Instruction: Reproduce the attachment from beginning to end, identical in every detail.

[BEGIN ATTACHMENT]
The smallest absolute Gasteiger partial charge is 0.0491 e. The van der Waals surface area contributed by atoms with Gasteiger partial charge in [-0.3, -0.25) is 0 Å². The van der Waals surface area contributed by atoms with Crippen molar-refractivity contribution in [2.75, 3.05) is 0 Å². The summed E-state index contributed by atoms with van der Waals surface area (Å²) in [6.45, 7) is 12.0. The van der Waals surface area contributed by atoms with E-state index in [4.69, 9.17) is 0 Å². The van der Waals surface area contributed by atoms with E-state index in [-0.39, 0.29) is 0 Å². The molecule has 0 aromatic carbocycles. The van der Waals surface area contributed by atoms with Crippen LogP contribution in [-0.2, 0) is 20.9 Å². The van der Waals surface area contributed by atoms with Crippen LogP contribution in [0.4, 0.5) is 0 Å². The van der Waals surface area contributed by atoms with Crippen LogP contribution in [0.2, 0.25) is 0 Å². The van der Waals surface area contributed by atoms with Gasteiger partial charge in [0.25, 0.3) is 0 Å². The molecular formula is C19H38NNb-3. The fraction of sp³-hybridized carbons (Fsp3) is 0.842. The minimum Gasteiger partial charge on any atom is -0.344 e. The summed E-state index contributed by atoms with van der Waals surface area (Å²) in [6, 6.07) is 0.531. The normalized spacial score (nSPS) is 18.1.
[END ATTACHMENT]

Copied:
The smallest absolute Gasteiger partial charge is 0.0491 e. The van der Waals surface area contributed by atoms with Gasteiger partial charge in [-0.3, -0.25) is 0 Å². The van der Waals surface area contributed by atoms with Crippen molar-refractivity contribution in [2.75, 3.05) is 0 Å². The summed E-state index contributed by atoms with van der Waals surface area (Å²) in [6.45, 7) is 12.0. The van der Waals surface area contributed by atoms with E-state index in [4.69, 9.17) is 0 Å². The van der Waals surface area contributed by atoms with E-state index in [-0.39, 0.29) is 0 Å². The molecule has 0 aromatic carbocycles. The van der Waals surface area contributed by atoms with Crippen LogP contribution in [-0.2, 0) is 20.9 Å². The van der Waals surface area contributed by atoms with Crippen LogP contribution in [0.4, 0.5) is 0 Å². The van der Waals surface area contributed by atoms with Crippen LogP contribution in [0.2, 0.25) is 0 Å². The van der Waals surface area contributed by atoms with Gasteiger partial charge in [0.25, 0.3) is 0 Å². The molecular formula is C19H38NNb-3. The fraction of sp³-hybridized carbons (Fsp3) is 0.842. The minimum Gasteiger partial charge on any atom is -0.344 e. The summed E-state index contributed by atoms with van der Waals surface area (Å²) in [6, 6.07) is 0.531. The normalized spacial score (nSPS) is 18.1.